Maunaloa School Gets Hope

Mary Cochran, Molokai’s representative on the Hawaii Board of Education (BOE), gave the folks at Maunaloa Elementary School a reason to believe they have a fighting chance. Cochran promised to take a good look at the school’s proposed consolidation, adding that she believed there were better places to cut money from the education budget.

The west end school is one of 20 statewide that is on a consolidation list made by the BOE last year in an effort to decrease Hawaii’s education budget. Maunaloa is one of four schools currently being evaluated to see if it can be shut down.

“We have to start talking about doing business in a different way,” Cochran said. “There are other departments that can be cut without going to the school level.”

Cochran was on Molokai last Monday for a routine meeting, but Maunaloa’s potential closing quickly became the main topic of discussion. Cochran promised to start investigating the situation before Christmas. The evaluation process goes through a series of reports and recommendations, but ultimately the decision ends up in the laps of Cochran and the 12 other members of the BOE.

The nine-year veteran of the BOE said the board is currently in the process of reviewing all of their programs that cost more than $500,000.

Cochran specifically mentioned the $30 million spent on outside firms like Edison Alliance and America’s Choice. The BOE’s public affairs officer, Alex Da Silva, said the firms are mostly used to collect data and help schools build a more effective curriculum. Cochran said there has been talk amongst board members to get rid of those service providers within two years.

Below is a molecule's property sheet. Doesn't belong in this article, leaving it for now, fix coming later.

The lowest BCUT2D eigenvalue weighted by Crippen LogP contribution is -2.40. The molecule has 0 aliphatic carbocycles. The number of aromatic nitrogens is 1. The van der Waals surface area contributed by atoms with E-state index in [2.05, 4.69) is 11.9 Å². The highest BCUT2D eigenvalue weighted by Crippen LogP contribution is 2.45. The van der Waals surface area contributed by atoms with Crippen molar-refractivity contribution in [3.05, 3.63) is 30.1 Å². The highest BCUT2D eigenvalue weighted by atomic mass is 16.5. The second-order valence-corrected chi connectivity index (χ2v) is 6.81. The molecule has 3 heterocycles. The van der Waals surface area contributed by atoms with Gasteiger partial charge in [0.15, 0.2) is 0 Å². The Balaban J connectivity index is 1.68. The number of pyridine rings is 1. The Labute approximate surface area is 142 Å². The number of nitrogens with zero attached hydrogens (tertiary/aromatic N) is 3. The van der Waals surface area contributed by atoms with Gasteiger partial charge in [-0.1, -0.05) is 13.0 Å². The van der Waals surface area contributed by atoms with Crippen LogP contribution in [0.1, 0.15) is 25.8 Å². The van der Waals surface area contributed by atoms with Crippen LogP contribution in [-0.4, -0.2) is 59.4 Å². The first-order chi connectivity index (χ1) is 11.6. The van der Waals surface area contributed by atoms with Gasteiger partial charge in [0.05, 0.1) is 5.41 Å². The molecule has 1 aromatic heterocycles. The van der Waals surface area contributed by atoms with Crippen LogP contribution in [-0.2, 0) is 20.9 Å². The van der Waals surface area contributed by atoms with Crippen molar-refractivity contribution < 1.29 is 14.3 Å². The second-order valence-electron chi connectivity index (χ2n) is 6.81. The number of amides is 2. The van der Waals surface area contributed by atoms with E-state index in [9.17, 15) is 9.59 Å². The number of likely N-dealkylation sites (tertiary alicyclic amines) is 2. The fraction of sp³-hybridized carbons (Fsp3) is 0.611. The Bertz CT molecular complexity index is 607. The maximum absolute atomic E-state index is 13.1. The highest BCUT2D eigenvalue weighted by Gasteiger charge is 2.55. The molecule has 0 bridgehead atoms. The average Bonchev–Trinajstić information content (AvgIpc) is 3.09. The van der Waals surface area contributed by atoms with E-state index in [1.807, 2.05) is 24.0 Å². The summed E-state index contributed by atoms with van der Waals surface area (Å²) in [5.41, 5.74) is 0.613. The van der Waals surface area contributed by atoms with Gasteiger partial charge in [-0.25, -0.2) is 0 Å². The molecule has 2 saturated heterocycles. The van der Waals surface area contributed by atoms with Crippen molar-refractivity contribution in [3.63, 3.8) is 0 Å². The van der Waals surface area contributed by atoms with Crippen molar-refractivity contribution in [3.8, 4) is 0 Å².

She also mentioned the payroll system – the Department of Education is the only state agency without a computerized system – and the Internet Technology staff as places that should be cut before school programs. The 2009 Department Directory listed 147 employees in its IT branch.

“Who are these people? What the heck do they do?” Cochran said. “There are places within the department that we can really outsource.”

Rochelle Borden, an administrative service assistant at Maunaloa School, also suggested that Cochran and the board look at other schools on Oahu for consolidation before Molokai. 
“There are places on Oahu with three schools all on the same street, within a mile of each other,” Borden said. “If you close one or two of them, you would save way more than the $500,000 you will for closing Maunaloa.”

There are three neighborhoods on Oahu with multiple elementary schools on the same street. Enchanted Lake, Keolu and Ka`elepulu schools in the Windward District are all within a one-mile radius of each other and have an enrollment well under their capacity. Those schools are also on the state’s consolidation list.

In comparison, Maunaloa students would likely be sent to Kaunakakai Elementary which is 17 miles away. While their enrollment (60) is also well under the state-determined capacity (115), Borden said that number isn’t completely accurate.

A school’s capacity is determined by the number of classrooms it has. According to the state, Maunaloa has 11 classrooms. However, the kitchen, cafeteria, library, computer lab and a workroom affectionately known as “the dungeon” are all included in that list. None of them are actually used as classrooms, so the school actually fills a much greater percentage of its capacity than the numbers show.

“I just fell like we are being treated more as a business than an educational institute. That’s the message that our kids are getting,” Borden said.

Other community members added their own ideas about how to make Maunaloa more financially sound including adult classes, preschool classes, and using empty rooms as DOE office space.

The next task force meeting regarding Maunaloa consolidation will be held on Jan. 26 at the school’s cafeteria.


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